Teaching and assessing trainees' professionalism now represents an explicit expectation for Accreditation Council Graduate Medical Education-accredited radiology programs. Challenges to meeting this expectation include variability in defining the construct of professionalism; limits of traditional teaching and assessment methods, used for competencies historically more prominent in medical education, for professionalism; and emerging expectations for credible and feasible professionalism teaching and assessment practices in the current context of health-care training and practice...
February 22, 2018: Academic Radiology
Karline Wilson-Mitchell, Jamie Robinson, Mary Sharpe
OBJECTIVE: to develop and deliver a two-day Respectful Maternity Care workshop for midwives using Intellectual Partnership Model principles SETTING: rural Tanzania BACKGROUND: respectful Maternity Care is an objective, measurable indicator of quality maternal newborn care INTERVENTIONS: using the Intellectual Partnership Model, educators facilitated cocreation of solutions alongside learners for complex ethical and logistic problems in the workplace FINDINGS: the mean scores on a 10-item multiple choice test increased by 20% on average following completion of the interventions; however 2-year certificate learners were less prepared for critical thinking work and social innovations than those midwives who had 3 or 4 year formal training KEY CONCLUSIONS: the implementation of the Intellectual Partnership Model revealed that midwife learners were creative, innovative, context specific in their social innovation creations related to Respectful Maternity Care when supported by respectful facilitators...
February 7, 2018: Midwifery
Lisa Jane Gould, Peter Griffiths, Hannah Ruth Barker, Paula Libberton, Ines Mesa-Eguiagaray, Ruth M Pickering, Lisa Jane Shipway, Jackie Bridges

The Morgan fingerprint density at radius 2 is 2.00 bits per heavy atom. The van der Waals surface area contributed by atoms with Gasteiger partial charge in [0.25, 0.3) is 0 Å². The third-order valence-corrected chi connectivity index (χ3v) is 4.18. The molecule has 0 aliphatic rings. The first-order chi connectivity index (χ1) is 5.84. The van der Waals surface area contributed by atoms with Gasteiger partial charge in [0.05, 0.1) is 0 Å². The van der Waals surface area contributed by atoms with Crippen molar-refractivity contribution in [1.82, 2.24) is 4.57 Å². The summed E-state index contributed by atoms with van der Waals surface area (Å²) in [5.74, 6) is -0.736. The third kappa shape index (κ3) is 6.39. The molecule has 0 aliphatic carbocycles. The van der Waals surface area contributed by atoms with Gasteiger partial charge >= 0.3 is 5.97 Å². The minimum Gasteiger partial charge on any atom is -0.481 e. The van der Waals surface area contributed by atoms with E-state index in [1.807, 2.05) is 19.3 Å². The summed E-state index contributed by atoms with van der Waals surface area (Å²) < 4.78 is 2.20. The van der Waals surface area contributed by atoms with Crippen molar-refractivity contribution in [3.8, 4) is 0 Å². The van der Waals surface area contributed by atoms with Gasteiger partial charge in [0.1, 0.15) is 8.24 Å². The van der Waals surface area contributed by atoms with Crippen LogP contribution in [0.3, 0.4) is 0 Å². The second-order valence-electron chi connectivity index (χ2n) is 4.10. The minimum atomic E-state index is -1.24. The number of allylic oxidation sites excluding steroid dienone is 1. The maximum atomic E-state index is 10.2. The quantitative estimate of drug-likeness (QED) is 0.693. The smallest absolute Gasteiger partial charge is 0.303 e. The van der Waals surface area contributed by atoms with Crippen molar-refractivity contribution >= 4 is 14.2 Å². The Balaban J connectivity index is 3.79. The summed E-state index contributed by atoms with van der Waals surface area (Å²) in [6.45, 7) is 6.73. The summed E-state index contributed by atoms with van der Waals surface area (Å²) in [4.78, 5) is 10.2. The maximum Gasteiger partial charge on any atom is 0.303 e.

OBJECTIVE: Compassionate care continues to be a focus for national and international attention, but the existing evidence base lacks the experimental methodology necessary to guide the selection of effective interventions for practice. This study aimed to evaluate the Creating Learning Environments for Compassionate Care (CLECC) intervention in improving compassionate care. SETTING: Ward nursing teams (clusters) in two English National Health Service hospitals randomised to intervention (n=4) or control (n=2)...
February 22, 2018: BMJ Open
Gwen Sherwood, Usha Koshy Cherian, Sara Horton-Deutsch, Rebecca Kitzmiller, Cheryl Smith-Miller
Nurses' decisions about their intent to remain in the workforce are based on various factors. A healthy work environment in which work done well is recognised and appreciated contributes to nurses' satisfaction and better patient outcomes. This article examines the American Association of Critical-Care Nurses framework for a healthy work environment, focusing on standards for meaningful recognition. Reflective practice, which provides a self-analytical approach to appreciate and value one's work, is viewed as self-recognition...
February 22, 2018: Nursing Management (Harrow)
Hugh A Stoddard, Erica D Brownfield
PROBLEM: Undergraduate medical education (UME) has trended toward outcomes-based education, unveiling new issues for UME program organization and leadership. Using a common language for categorizing and linking all program components is essential. The Emory Curriculum Alignment Taxonomy (ECAT) was designed as a common vocabulary for curriculum mapping in the outcomes-based environment of the Emory University School of Medicine. APPROACH: The ECAT, developed in 2016, uses a set of 291 controlled identifiers, or "tags," to describe every educational activity's content, instruction, assessment, and outcomes, and thereby to align teaching inputs with student outcomes...
February 20, 2018: Academic Medicine: Journal of the Association of American Medical Colleges